This weekend some of us visited the cinema to see the independent film, ‘Chef’ from Jon Favreau.
It’s all about Carl Casper, an acclaimed chef with a family life that seems as decaying as his artistic freedom. All of his frustrations seem to boil over into a raucous, virally-videoed and public-confrontation against a restaurant critic who slated the cooking in which his boss ordered him to make against his nature. Now with a destroyed career, Carl’s ex-wife offers a rather eccentric solution in Miami. With son, Percy, and old colleague, Tony, Carl takes a trip across America to rediscover his gastronomic passion. With Percy’s young, social media savvy and Tony’s enthusiasm, Carl finds that he is creating a travelling sensation on the way home through the world of social networking.
We couldn’t help but take away a few morsels of information. If you have already seen the film we hope you can see why.
Chef Casper has never heard of Twitter. Not sure what planet he’s been on… When he finally creates a profile out of curiosity to find out about the exposure surrounding the terrible review, he discovers that the review has gone viral. He uses Twitter to seek out the critic, resulting in yet more bad press involving a video of him confronting the critic in person.
Our first tip here being to never underestimate the power of Twitter and social media in general. Watch what you say and do on social media, while some viral exposure is great, you have to make sure to be balanced when it comes to your actions (or lack of them). Being on social media means that any bad press or complaints you receive, can be addressed and explained without ‘virtual Chinese whispers’ getting out of control.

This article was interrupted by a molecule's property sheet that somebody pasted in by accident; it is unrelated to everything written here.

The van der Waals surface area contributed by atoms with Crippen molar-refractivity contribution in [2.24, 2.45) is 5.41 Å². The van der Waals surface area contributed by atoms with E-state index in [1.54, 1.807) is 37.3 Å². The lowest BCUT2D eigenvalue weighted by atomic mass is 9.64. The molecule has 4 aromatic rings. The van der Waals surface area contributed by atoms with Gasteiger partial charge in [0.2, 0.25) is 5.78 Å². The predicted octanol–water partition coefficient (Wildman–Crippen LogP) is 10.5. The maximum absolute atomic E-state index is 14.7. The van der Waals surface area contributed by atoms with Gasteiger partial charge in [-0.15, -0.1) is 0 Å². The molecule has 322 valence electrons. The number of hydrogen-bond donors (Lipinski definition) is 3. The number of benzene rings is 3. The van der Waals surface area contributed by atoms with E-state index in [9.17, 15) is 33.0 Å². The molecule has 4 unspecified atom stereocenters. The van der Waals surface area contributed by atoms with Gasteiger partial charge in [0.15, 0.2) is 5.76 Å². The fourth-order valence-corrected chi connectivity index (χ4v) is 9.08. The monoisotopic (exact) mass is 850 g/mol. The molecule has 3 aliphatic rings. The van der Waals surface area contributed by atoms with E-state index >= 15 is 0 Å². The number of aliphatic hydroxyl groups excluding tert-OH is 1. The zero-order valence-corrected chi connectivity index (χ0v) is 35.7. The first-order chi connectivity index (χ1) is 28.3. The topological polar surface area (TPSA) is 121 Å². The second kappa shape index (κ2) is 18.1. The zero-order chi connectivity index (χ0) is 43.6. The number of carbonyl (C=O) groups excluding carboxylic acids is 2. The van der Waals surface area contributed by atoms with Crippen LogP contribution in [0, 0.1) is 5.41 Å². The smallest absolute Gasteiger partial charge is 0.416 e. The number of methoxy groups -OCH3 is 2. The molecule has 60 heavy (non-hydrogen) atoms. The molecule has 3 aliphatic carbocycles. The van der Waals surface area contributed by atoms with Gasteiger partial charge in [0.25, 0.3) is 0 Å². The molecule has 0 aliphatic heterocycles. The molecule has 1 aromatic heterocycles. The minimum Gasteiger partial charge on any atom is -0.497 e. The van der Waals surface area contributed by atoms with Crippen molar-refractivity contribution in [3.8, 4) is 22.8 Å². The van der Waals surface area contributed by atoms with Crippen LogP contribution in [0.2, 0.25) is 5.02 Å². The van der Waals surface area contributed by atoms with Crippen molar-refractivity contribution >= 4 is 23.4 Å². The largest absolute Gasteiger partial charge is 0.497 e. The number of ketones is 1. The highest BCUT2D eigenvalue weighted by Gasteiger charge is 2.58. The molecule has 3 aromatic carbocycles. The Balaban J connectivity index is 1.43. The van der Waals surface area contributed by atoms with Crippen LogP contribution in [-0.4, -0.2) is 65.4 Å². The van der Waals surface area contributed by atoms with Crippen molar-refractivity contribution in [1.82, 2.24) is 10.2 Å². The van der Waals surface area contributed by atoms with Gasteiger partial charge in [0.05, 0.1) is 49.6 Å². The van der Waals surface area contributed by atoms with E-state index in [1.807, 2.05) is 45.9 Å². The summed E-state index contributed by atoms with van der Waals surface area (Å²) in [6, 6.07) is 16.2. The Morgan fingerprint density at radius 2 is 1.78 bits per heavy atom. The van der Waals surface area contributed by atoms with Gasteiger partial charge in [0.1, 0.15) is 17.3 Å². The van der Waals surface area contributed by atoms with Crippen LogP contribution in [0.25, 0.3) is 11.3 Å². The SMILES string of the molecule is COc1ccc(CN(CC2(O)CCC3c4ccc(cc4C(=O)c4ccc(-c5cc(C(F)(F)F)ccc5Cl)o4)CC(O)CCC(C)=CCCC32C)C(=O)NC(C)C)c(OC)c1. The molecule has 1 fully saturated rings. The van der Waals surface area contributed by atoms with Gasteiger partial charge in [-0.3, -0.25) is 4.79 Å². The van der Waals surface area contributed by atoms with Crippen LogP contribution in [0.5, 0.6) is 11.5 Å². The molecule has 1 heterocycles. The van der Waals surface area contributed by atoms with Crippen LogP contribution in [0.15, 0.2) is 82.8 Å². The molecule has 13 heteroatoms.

Only one good thing came from this viral confrontation between Carl and the food critic: heaps of followers on Twitter. Controversy sells!
At a few points in the movie, Chef Casper’s 10-year-old son uses Twitter and other social networks to draw in crowds of followers. They end up on a rewarding tour of different cities, ‘Tweeting’, ‘Facebooking’, ‘Instagramming’, ‘Vining’ and cooking their way into the hearts of their target market. Chef Casper is oblivious to the fact his son is even doing any of this networking until he starts reaping the rewards himself.
Our second tip: If a 10-year-old can gather a crowd out of thin air, you can create engagement on social media as well, don’t let social media scare you – it’s all good fun.
So if you want, yet more, proof that social media is most definitely a necessity, go and see the film ‘Chef,’ because it simplifies it perfectly and trust us when we tell you you’ll never look back.